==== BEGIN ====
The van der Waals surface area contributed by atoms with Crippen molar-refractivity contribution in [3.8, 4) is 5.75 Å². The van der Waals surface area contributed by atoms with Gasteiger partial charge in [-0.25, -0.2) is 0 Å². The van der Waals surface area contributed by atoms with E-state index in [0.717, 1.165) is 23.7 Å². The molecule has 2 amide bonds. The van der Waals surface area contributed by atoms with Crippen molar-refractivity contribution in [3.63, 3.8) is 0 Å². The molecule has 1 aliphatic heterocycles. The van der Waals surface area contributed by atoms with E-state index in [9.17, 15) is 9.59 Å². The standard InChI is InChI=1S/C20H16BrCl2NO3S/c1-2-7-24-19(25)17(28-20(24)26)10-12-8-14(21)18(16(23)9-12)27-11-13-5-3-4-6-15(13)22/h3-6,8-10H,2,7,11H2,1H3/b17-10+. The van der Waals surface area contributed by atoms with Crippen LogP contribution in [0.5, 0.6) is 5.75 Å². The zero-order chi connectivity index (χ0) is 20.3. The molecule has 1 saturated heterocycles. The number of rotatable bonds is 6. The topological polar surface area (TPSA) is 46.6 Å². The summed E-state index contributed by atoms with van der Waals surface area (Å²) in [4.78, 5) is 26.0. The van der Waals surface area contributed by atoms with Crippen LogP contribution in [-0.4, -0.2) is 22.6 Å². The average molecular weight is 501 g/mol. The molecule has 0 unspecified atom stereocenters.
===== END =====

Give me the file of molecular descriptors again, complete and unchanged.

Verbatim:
The van der Waals surface area contributed by atoms with Crippen molar-refractivity contribution in [3.8, 4) is 5.75 Å². The van der Waals surface area contributed by atoms with Gasteiger partial charge in [-0.25, -0.2) is 0 Å². The van der Waals surface area contributed by atoms with E-state index in [0.717, 1.165) is 23.7 Å². The molecule has 2 amide bonds. The van der Waals surface area contributed by atoms with Crippen molar-refractivity contribution in [3.63, 3.8) is 0 Å². The molecule has 1 aliphatic heterocycles. The van der Waals surface area contributed by atoms with E-state index in [9.17, 15) is 9.59 Å². The standard InChI is InChI=1S/C20H16BrCl2NO3S/c1-2-7-24-19(25)17(28-20(24)26)10-12-8-14(21)18(16(23)9-12)27-11-13-5-3-4-6-15(13)22/h3-6,8-10H,2,7,11H2,1H3/b17-10+. The van der Waals surface area contributed by atoms with Crippen LogP contribution in [0.5, 0.6) is 5.75 Å². The zero-order chi connectivity index (χ0) is 20.3. The molecule has 1 saturated heterocycles. The number of rotatable bonds is 6. The topological polar surface area (TPSA) is 46.6 Å². The summed E-state index contributed by atoms with van der Waals surface area (Å²) in [4.78, 5) is 26.0. The van der Waals surface area contributed by atoms with Crippen LogP contribution in [-0.4, -0.2) is 22.6 Å². The average molecular weight is 501 g/mol. The molecule has 0 unspecified atom stereocenters.